Here’s another take on the the recently released film starring Aamir Khan, Katrina Kaif, Abhishek Bachchan and Uday Chopra
Doom Doom Doom! No, I haven’t missed the ‘h’ by mistake. That’s the explosive sound which originated in my wallet when I got to know that the tickets were for Rs 900. Fortunately for me we went for the Rs 250 ticket at a suburban multiplex and it was sponsored by my generous uncle.
The story of Dhoom:3 starts off with Jackie Shroff, owner of The Great Indian Circus, based in Chicago. His son Samir (Aamir Khan) is an acrobat and performs in his father’s circus. However, his circus is in danger of being taken over by the Western Bank of Chicago, for defaulting on its loans. So, Shroff tells the bank managers that he shall put up a performance that shall be ‘the greatest show in the world’, and if they like it, they would let him keep his circus. Now this makes you think that Shroff would hire performers from India’s Got Talent and all of a sudden the bank managers would be replaced by KJo, Kirron Kher and Malaika ji. Unfortunately, bank waale uncle, who always has stern expression on his face is not impressed with Shroff’s magic trick, and tells Shroff to pack up and leave in five days.
Shroff does not take this well, and starts saying ma******* and bhen*** to foreigner uncle, and this video goes viral on YouTube. I’m so sorry! I meant that was what the audience was expecting, but Shroff stuns the audience by simply shooting himself point blank with a revolver. Sahir grows up pledging that he would destroy this bank and its manager, Mr Anderson (Matrix re-re-loaded, anyone?) one day, and hence robs different branches of the bank to run it down. And yes, Aaliya (Katrina Kaif) is Sahir’s love interest. Since Sahir leaves a message in Hindi after each crime, and the SWAT and Chicago police flunked in Hindi 101 when in college, Jai Dixit and Ali Akbar (Abhishek Bachchan and Uday Chopra) are flown in from Dhoom 1 and 2 to solve the case. I shall shut up now, as saying anything more would simply reveal the plot.
Aamir’s performance in the film goes dynamo after the first twist (revealed just before the interval) when you gasp out. The only other thing that overshadows Aamir’s performance are his abs and deltoids. You admire the dedication it took to get those even more while munching on the hot dog you purchase during the interval. Aamir’s tap dancing song is average, apart from his wardrobe and the professional backup tap dancers. Jackie Shroff delivers a touching performance as the showman whose dream is snatched away from right under his nose. Katrina has literally worked her ass off for the song, ‘Kamli’, and it shows. She has been part of numerous dance numbers before, but this one shall surely stand out. Abhishek Bachchan and Uday Chopra basically reprise their roles from the first two parts of the Dhoom franchisee. Uday’s dialogues have been poorly written, and if they were genuinely funny, he could have carried them off well.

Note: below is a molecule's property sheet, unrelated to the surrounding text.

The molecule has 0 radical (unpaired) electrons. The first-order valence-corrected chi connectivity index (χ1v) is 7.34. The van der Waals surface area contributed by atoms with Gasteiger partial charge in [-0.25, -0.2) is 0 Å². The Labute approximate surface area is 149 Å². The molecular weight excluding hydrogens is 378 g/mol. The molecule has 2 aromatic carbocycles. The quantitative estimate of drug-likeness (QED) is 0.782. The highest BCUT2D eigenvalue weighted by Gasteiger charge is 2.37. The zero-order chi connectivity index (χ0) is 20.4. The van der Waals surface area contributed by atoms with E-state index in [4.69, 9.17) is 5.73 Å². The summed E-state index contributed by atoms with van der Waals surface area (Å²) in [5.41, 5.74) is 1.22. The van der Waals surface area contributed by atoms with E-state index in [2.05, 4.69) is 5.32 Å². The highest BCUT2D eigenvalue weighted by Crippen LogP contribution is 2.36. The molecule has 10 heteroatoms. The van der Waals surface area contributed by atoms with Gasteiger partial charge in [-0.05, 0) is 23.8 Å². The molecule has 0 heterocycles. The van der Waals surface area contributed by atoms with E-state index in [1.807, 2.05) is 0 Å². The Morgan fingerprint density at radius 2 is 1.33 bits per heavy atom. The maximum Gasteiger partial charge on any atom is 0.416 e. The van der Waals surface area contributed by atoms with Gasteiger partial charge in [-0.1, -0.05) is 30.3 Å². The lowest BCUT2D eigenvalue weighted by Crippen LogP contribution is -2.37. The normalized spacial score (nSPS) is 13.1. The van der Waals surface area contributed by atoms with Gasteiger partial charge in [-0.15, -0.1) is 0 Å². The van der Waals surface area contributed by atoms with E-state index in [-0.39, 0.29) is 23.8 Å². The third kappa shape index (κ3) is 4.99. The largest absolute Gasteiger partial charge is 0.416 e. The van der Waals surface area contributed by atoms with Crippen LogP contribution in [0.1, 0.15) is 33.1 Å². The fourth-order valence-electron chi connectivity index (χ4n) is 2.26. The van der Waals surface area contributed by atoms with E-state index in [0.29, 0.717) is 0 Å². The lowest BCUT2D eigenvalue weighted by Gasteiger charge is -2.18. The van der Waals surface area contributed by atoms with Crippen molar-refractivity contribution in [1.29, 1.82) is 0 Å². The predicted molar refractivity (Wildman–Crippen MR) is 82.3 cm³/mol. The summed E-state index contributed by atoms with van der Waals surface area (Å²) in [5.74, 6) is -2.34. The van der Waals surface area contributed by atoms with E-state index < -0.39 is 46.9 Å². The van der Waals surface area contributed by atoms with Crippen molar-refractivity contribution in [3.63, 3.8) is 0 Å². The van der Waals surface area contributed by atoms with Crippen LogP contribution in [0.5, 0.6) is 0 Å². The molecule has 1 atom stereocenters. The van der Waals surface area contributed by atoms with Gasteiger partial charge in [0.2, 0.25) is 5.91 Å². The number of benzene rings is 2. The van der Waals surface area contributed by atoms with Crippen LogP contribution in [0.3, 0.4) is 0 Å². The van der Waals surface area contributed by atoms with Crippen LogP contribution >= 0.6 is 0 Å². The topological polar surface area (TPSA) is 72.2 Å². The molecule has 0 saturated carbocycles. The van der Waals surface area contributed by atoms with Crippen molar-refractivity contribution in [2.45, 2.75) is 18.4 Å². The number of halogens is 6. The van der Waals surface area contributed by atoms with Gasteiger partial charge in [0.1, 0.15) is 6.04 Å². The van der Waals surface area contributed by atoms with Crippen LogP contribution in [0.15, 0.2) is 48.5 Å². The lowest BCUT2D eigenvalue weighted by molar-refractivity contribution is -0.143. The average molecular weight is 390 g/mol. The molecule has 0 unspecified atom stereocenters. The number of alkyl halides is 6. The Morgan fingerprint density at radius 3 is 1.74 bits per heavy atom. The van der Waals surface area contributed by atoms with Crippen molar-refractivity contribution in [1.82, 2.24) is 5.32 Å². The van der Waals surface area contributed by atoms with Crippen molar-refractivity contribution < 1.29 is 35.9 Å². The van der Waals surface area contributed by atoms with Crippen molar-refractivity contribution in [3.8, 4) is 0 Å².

As far as cinematography goes, that’s where the film clinches you. The ‘Malang’ sequence is brilliantly shot, unlike the most of the dance numbers today that have crores spent on them with all the firangi dancers picked up from Colaba, dazzling lights and numerous props- the end result being a massive headache. This song, however, is a beautiful piece of art in motion. The chase sequences are very well shot and are the highlight of the film. In fact, the scenes shot in Chicago’s underground remind one of scenes from The Dark Knight. Also, just like the Joker, Sahir too leaves a clown souvenir at the site of his crimes. Do not be late for the film; otherwise if you enter during Abhishek’s intro scene you will think you’ve entered a Rohit Shetty flick, as the auto he enters in defies gravity and then some.
Now, there are people who will leave the hall and say, ‘Arey yaar, story nahi thi’- all I have to say them is to please go and read Charles Dickens, you’ll get your intellectual stimulation and weekly vocabulary updates from there.
The scene where Sahir’s bike turns into a speed boat is well shot. Then again, there are people who will laugh and say, ‘Arey ye kya, bike nauka ban gayi. Bakwaas!’ These are the same people who will go ooh and ahh and what an idea sirjee when they see James Bond’s Lotus Esprit submarine car, in the 1977 film The Spy Who Loved Me. Waah beta waah, Bond kare toh stud, Dhoom kare toh slut?
That’s all for now folks, see you next time, with a new movie, and new perspectives.
Reviewed by BollywoodLife
**** Very good
Review by: Kabir Singh Bhandari